Each of these examples of snake and ladder placement are based on building hope in players and helping them to believe that dramatic changes in position are possible in the game. If the snakes and ladders were absent from the board, a player who was significantly behind the others would have little hope of catching up.
In this original version of the game, the desired aesthetic is for the players to experience hope, reversal of fortune, and excitement in a game in which the players never make any choices. The mechanic is the inclusion of the snakes and the ladders, and the dynamic is the intersection of the two where the act of the players encountering the mechanics leads to the aesthetic feelings of hope and excitement.
Modifying Snakes and Ladders for More Strategic Play
Young-adult and adult players are often looking for more challenge in games and want to feel that they have won a game not by chance but by making strategic choices along the way. Given that we as designers want the game to feel more strategic and intentional, it is possible to modify the rules (an element of the mechanics) without changing the board to achieve this aesthetic change. One example of this would be accomplished by adding the following rules:
1. Players each control two pieces instead of one.
2. On her turn, each player rolls two dice.
3. She may either use both dice for one piece or one die for each piece.
4. She may alternatively sacrifice one die and use the other to move one opponent’s piece backward the number of spaces shown on the die.
5. If a player’s piece lands on the same space as any opponent’s piece, the opponent’s piece is knocked down one row (e.g., a piece knocked off of 48 would fall to 33, and a piece knocked off 33 would fall to 28 and then take the ladder up to 84!).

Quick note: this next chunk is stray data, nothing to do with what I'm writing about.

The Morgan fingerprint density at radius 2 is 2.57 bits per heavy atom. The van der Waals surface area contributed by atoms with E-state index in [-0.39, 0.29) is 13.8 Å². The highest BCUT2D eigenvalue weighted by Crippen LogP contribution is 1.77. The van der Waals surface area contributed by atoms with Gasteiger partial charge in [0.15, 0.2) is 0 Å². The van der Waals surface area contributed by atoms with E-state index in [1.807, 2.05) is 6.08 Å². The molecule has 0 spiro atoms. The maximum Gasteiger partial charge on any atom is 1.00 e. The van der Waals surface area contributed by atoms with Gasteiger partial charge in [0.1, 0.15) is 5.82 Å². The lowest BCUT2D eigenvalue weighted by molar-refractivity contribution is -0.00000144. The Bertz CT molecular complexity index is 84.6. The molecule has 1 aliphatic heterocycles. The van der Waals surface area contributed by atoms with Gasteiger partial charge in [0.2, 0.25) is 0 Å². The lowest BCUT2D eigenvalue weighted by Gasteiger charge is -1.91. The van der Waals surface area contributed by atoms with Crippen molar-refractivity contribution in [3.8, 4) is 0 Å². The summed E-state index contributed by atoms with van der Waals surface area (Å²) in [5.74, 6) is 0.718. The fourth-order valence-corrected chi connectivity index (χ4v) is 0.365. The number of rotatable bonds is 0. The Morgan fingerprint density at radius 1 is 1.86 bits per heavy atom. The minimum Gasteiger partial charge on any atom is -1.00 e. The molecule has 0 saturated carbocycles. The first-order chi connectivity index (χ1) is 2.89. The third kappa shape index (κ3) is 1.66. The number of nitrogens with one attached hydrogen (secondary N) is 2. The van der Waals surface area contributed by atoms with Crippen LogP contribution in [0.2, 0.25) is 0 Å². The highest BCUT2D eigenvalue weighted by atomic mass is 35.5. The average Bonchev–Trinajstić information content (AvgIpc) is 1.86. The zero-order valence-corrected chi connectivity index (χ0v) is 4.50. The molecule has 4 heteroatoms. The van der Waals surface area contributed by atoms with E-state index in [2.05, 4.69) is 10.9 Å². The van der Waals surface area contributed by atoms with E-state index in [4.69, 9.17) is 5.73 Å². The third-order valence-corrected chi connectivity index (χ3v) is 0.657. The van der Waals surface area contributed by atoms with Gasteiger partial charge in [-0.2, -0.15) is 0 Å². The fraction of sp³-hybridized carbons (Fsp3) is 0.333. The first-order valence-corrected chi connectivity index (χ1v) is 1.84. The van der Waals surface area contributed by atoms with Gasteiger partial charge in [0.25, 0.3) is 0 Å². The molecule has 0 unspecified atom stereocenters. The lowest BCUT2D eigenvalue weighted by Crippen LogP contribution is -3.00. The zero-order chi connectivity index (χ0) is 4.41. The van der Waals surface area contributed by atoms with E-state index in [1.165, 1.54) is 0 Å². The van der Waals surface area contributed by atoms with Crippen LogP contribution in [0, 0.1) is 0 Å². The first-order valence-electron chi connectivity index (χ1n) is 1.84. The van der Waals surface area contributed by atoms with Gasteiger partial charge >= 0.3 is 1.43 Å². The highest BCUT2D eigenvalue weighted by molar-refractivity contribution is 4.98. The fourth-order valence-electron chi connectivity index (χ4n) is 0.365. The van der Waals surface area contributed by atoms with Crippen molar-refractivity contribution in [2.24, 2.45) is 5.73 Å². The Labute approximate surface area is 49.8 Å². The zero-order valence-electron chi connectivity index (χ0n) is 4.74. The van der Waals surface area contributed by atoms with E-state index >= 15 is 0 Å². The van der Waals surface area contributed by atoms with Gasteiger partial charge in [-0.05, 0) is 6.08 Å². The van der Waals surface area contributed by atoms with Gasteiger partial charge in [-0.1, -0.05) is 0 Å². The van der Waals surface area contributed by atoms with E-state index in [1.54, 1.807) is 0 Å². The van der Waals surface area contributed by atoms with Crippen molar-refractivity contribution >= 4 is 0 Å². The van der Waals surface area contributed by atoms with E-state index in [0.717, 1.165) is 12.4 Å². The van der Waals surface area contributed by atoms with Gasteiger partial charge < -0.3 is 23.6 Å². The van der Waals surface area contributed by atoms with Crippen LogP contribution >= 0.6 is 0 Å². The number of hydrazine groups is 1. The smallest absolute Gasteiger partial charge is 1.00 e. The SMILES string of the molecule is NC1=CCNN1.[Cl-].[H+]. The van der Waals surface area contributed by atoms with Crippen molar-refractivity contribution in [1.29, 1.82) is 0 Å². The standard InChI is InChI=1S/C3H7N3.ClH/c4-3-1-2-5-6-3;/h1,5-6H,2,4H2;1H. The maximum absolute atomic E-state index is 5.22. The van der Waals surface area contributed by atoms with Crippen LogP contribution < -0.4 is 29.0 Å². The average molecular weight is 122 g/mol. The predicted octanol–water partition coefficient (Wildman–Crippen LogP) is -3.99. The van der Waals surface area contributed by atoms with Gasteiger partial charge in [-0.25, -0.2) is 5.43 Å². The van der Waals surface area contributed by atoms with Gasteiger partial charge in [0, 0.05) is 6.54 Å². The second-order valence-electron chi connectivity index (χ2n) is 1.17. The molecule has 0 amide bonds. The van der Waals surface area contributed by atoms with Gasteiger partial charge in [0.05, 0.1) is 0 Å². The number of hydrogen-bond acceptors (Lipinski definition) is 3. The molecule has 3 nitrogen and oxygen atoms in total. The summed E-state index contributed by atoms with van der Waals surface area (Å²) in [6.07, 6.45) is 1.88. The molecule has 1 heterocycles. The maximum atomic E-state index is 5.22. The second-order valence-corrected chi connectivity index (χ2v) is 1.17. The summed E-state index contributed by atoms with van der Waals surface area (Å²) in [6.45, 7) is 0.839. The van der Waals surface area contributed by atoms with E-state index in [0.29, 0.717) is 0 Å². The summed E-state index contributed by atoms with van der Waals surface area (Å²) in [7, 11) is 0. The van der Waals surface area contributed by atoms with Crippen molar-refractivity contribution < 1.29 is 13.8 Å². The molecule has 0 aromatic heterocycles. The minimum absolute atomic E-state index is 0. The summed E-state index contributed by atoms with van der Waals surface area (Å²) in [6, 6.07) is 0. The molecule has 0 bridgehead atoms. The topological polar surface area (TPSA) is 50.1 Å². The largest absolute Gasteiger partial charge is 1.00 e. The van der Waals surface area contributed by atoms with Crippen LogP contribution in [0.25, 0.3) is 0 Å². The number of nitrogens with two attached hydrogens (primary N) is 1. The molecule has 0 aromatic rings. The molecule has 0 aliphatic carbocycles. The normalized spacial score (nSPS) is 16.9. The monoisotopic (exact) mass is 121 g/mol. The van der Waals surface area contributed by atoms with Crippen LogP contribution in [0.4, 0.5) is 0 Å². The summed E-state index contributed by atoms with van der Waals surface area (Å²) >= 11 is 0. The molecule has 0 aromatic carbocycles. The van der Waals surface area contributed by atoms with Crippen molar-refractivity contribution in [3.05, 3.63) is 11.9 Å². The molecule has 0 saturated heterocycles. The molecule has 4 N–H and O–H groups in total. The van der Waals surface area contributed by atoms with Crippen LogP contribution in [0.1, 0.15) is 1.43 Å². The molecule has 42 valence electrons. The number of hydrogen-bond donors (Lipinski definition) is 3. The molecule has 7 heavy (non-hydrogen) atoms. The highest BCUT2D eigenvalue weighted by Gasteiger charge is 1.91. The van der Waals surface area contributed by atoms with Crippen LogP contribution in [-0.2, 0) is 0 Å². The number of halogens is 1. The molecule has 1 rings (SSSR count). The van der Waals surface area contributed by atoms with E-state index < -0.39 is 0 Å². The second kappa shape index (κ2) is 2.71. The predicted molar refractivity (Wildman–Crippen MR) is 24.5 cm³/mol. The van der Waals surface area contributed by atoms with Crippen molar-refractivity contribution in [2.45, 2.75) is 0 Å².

6. If a player’s piece lands on the same space as her own other piece, the other piece is knocked up one row (e.g., a piece knocked off of 61 could be knocked up to 80 and then follow the ladder to 100!).
These changes allow for a lot more strategic decision making on the part of the players (a change to the dynamic play of the game). With rules 4 and 5 in particular, it is possible to directly hurt or help other players,5 which can lead to players forming alliances or grudges. Rules 1 through 3 also allow for more strategic decisions and make the game much less susceptible to chance. With the choice of which die to use for either piece and the option for a player to choose to not move her own pieces, a smart player will never be forced to move her own piece onto a snake.
5 An example of how this could be used to help another player would be a situation in which knocking another player’s piece down a row would land the piece on the beginning of a ladder.
This is but one of many demonstrations of how designers can modify mechanics to change dynamic play and achieve aesthetic goals.
Formal, Dramatic, and Dynamic Elements
Where MDA seeks to help both designers and critics better understand and discuss games, the framework of formal, dynamic, and dramatic elements,6 or FDD, was created by Tracy Fullerton and Chris Swain to help students in their Game Design Workshop class at the University of Southern California more effectively design games.
6 Tracy Fullerton, Game Design Workshop: A Playcentric Approach to Creating Innovative Games (Burlington, MA: Morgan Kaufmann Publishers, 2008).
This framework breaks games down into three types of elements: